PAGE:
Adopting the 1-9-6-6 model (one central city, nine new cities, 60 new towns and 600 central villages), Shanghai’s 1999 ”One City, Nine Towns Development Plan and its tenth five year plan (2001-2005) contributed to the rapid development of a number of satellite locations in the city’s rapidly urbanizing outskirts. Songjiang New City, one of nine towns pegged for conversion into a satellite city for Shanghai underwent a dramatic transformation in this period. Its role as a means to alleviate pressure on the main Shanghai city center was reflected in its conceptualization not as a dormitory town but as a city center able to sustain itself both socially and economically. It also reflected an ambition for projected lifestyles that manifested in the transplantation of various development and neighborhood types that would borrow and adapt from numerous global sources, with the sprawling Thames Town (a one square kilometer residential development replicating English towns) being among the most visible exemplars. Part of this wider ambition, Songjiang University Town was also initiated to operate as the largest tertiary education hub in the country, offering Songjiang a clear role within this constellation of new towns and cities.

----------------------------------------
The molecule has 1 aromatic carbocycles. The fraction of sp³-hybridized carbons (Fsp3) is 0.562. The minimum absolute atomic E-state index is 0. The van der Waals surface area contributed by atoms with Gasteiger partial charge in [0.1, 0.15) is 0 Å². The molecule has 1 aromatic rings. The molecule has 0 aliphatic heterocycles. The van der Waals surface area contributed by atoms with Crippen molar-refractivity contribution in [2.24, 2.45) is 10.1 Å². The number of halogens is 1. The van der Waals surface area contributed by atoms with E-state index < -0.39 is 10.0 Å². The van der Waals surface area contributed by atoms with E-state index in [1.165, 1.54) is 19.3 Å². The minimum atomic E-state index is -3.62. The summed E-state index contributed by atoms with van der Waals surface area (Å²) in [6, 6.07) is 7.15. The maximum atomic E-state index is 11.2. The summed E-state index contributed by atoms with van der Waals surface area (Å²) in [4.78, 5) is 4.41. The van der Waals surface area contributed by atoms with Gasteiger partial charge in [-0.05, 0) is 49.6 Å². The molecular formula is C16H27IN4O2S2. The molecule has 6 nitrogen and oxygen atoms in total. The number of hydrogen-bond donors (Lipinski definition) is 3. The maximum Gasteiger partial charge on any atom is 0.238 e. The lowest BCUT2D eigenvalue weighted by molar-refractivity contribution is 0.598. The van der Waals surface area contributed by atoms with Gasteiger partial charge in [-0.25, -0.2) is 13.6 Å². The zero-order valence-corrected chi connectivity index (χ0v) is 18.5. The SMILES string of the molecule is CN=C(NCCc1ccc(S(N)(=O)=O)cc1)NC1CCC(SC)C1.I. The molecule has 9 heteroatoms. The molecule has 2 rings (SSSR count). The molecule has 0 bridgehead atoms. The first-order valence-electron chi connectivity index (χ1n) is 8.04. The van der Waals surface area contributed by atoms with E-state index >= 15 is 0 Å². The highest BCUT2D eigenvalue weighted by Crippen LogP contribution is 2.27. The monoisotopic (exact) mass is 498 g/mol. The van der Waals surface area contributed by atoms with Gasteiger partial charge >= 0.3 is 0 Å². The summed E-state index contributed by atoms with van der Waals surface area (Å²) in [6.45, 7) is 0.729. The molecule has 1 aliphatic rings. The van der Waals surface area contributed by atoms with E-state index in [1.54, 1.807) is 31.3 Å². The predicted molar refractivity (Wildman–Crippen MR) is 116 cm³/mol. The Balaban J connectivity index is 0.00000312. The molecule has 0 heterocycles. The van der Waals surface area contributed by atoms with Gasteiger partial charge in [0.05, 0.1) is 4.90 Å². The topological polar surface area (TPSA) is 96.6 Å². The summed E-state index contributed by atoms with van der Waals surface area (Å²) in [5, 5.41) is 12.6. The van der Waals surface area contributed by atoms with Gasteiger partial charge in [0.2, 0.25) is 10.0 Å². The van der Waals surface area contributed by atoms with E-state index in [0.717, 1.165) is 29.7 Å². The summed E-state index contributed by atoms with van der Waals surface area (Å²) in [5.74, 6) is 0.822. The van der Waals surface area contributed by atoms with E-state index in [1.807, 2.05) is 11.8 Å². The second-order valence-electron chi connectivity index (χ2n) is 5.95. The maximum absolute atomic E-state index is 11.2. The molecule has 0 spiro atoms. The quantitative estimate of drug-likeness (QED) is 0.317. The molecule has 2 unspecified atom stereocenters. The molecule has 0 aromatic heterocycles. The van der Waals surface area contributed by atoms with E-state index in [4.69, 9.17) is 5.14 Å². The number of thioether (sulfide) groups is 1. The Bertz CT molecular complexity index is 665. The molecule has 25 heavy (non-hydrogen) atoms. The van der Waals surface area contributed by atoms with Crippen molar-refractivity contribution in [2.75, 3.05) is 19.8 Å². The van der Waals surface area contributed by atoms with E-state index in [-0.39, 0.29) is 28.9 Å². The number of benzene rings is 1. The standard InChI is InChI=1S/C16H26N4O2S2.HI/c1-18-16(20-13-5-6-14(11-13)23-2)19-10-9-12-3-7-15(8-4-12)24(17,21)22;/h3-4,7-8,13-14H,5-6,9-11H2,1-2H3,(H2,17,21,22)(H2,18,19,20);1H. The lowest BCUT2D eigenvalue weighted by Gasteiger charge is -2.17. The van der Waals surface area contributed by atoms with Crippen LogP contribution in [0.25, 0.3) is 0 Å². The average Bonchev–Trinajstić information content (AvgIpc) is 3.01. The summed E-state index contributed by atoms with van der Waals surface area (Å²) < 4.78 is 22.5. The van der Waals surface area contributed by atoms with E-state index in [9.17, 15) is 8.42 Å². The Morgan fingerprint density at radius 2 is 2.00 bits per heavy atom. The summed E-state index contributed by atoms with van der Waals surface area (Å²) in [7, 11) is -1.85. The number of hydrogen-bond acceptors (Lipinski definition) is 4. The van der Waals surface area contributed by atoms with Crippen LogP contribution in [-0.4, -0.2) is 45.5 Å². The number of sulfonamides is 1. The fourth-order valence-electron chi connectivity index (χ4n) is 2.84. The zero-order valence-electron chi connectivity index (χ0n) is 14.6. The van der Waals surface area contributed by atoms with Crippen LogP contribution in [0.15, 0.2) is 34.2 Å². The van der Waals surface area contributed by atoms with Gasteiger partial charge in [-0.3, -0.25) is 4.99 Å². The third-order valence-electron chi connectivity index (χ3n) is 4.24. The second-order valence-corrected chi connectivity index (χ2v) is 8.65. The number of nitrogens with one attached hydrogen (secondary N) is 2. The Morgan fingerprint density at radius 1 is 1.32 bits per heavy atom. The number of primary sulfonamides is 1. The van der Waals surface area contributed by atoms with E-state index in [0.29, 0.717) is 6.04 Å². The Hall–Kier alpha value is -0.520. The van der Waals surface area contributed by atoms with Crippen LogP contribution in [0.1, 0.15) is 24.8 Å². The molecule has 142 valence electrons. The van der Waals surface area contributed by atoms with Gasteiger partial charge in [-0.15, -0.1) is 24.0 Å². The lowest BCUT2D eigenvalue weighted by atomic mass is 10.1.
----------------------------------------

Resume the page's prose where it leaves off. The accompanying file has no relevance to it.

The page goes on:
As part of the Health and Places Initiative research group at the GSD; the studio will engage with Songjiang New City as a means to speculate on the construction of urban environments that respond to projected and emerging lifestyles that are anticipated for Songjiang’s citizens. While being informed by wider scales, the studio will be invested in the systematic definition of urban environments at the smaller scale, focusing on the development of neighborhood models restrained to the scale of the typical Songjiang superblock. Through a focused study and investment at the neighborhood scale, the studio aims to provide proposals that offer urban models and prototypes with potential to operate as tools for restructuring the wider urban developmental patterns practiced within a number of Chinese contexts. We will strategize the ways in which architecture, landscape and urban design elements may be designed and arranged to allow for both enabling and expressing various projected and emerging lifestyle concerns, where amongst others; quality of life expectations and the rapid “graying” of Shanghai’s citizens may drive our speculations.

As part of the studio, a trip to Shanghai is scheduled for October 2014.